Supreme Court to decide on legality of homeless encampments
Issue has broad implications for Los Angeles, other major cities in Western U.S.
The Supreme Court agreed on Friday to tackle the question of whether unhoused people have a constitutional right to camp on public property when they have no alternative place to sleep.
This decision comes in response to appeals from city officials in California and the broader Western region, the Los Angeles Times reported.
The court will review rulings by the U.S. 9th Circuit Court of Appeals, which deemed it cruel and unusual punishment for cities to deny homeless individuals a place to sleep.
The decisions of the 9th Circuit have placed public officials in California and eight other Western states under increased scrutiny and legal challenges when attempting to clear encampments or relocate homeless populations.
Government and business groups, including California Gov. Gavin Newsom and city attorneys from major urban centers like Los Angeles, San Francisco, San Diego, and Phoenix, have urged the Supreme Court to reinstate their authority over sidewalks and parks or, at the very least, provide clarity on the law.
At issue is the uncertainty of whether encampments can be removed if individuals living on the streets refuse offers to move into temporary shelters.
City attorneys argue that the 9th Circuit rulings, arising from cases in Boise, Idaho, and Grants Pass, Ore., have exacerbated the homelessness crisis on the West Coast. California, in particular, contends with being “home to half of the nation’s unsheltered population.”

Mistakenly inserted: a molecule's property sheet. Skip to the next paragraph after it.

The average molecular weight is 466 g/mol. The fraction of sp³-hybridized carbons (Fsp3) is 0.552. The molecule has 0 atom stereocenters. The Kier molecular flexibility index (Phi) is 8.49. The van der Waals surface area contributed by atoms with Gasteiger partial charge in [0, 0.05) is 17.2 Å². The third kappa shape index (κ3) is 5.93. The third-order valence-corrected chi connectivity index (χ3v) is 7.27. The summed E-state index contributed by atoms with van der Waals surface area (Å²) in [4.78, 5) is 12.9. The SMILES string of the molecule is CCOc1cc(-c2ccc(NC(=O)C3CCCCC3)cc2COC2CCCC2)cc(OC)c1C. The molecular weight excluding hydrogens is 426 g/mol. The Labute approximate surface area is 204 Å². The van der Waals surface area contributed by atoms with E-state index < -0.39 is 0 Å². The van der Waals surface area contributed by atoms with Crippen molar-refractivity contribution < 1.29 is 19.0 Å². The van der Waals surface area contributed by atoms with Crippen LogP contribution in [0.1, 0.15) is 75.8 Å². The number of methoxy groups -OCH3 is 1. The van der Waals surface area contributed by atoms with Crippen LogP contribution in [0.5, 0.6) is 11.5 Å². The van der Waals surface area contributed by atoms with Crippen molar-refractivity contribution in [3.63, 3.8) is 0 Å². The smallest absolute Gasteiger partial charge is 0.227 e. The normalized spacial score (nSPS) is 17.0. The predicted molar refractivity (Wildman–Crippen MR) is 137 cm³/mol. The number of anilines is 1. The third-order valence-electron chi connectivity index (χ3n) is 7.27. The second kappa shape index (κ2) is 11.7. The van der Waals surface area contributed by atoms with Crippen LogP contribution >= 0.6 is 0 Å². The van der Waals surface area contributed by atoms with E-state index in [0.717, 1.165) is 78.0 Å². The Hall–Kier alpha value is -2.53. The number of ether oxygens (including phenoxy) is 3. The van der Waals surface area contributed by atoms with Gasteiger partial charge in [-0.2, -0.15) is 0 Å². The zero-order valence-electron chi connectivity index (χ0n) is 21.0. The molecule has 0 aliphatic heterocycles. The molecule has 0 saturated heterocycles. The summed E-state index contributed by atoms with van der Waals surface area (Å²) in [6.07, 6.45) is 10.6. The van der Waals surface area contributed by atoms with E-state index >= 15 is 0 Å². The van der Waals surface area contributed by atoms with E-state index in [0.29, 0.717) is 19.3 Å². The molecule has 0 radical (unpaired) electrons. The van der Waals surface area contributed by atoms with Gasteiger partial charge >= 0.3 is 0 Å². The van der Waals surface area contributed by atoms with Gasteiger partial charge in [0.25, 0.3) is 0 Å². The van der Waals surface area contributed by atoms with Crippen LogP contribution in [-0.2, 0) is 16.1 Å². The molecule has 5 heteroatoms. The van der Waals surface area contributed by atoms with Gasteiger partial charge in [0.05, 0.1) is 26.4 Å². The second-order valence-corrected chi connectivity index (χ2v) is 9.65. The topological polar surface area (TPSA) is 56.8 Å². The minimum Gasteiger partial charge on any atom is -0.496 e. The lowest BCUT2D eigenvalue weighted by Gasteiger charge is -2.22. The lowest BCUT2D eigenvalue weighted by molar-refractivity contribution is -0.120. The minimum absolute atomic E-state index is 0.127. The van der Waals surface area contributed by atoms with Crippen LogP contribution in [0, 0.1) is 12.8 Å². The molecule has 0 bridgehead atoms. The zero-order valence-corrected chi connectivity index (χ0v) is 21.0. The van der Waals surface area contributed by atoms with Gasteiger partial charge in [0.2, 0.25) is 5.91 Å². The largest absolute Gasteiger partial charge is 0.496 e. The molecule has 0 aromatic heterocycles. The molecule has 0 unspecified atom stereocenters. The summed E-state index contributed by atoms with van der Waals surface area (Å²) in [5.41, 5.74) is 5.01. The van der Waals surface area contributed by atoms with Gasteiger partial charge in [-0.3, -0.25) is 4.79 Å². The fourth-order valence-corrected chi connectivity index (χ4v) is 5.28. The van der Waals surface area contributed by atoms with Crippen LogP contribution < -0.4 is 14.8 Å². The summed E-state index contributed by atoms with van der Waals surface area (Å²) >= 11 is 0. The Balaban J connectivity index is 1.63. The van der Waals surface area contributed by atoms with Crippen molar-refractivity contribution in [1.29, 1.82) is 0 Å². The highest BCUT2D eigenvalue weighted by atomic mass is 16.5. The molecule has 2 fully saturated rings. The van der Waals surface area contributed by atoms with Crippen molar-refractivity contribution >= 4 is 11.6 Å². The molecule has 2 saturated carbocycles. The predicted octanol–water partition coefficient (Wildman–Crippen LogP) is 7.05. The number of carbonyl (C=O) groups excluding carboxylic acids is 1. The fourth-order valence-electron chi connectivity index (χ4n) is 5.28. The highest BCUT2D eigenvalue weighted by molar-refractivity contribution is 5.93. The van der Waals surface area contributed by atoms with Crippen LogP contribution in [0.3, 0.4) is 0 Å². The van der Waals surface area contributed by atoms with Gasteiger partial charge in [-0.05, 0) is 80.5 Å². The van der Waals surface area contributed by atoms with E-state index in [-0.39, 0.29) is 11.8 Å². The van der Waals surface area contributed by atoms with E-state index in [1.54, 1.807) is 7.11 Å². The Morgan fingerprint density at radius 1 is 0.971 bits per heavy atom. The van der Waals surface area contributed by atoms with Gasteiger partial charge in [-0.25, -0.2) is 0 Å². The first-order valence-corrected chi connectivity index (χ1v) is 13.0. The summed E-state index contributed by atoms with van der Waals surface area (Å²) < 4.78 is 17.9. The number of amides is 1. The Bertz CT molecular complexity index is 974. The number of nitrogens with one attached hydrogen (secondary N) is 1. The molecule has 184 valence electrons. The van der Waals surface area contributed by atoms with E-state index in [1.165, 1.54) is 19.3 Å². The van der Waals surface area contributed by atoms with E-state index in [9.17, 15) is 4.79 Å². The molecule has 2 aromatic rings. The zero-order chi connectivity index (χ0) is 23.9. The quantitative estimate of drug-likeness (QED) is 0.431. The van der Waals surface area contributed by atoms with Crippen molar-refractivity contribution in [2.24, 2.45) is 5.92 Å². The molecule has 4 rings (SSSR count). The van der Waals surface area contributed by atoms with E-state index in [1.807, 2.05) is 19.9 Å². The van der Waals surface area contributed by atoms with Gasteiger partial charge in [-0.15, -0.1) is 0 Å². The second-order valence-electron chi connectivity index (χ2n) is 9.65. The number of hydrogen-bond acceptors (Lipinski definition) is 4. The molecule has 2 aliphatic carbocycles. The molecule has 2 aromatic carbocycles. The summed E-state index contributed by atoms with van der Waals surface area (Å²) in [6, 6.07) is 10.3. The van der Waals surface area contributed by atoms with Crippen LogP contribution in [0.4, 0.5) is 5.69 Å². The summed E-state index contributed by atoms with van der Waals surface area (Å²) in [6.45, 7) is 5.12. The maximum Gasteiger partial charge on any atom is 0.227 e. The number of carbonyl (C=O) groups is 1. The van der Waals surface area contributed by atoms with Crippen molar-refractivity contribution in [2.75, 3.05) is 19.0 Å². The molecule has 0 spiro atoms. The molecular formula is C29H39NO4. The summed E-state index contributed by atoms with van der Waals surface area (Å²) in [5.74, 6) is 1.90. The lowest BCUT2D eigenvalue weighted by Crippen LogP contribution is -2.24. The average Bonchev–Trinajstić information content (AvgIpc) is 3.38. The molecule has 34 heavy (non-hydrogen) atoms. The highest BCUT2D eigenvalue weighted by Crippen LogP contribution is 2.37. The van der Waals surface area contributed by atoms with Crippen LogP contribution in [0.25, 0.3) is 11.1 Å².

The Supreme Court is set to hear arguments on this issue in April, with a ruling expected by the end of June.
Newsom said California has invested significant resources in addressing homelessness, but legal rulings have hindered state and local governments’ efforts.
However, opinions on the matter are divided. The attorney representing the city of Grants Pass, Theane Evangelis, hopes the Supreme Court overturn the 9th Circuit’s rulings, asserting that they have constrained local governments in addressing the urgent homelessness crisis.
On the other side, an Oregon attorney representing unhoused individuals in Grants Pass argues that blaming the judiciary for the crisis is a distraction from failed policies.
This case delves into constitutional grounds, with advocates for the homeless drawing parallels to a 1962 Supreme Court ruling that struck down part of a law criminalizing narcotics addiction.
.— Ted Glanzer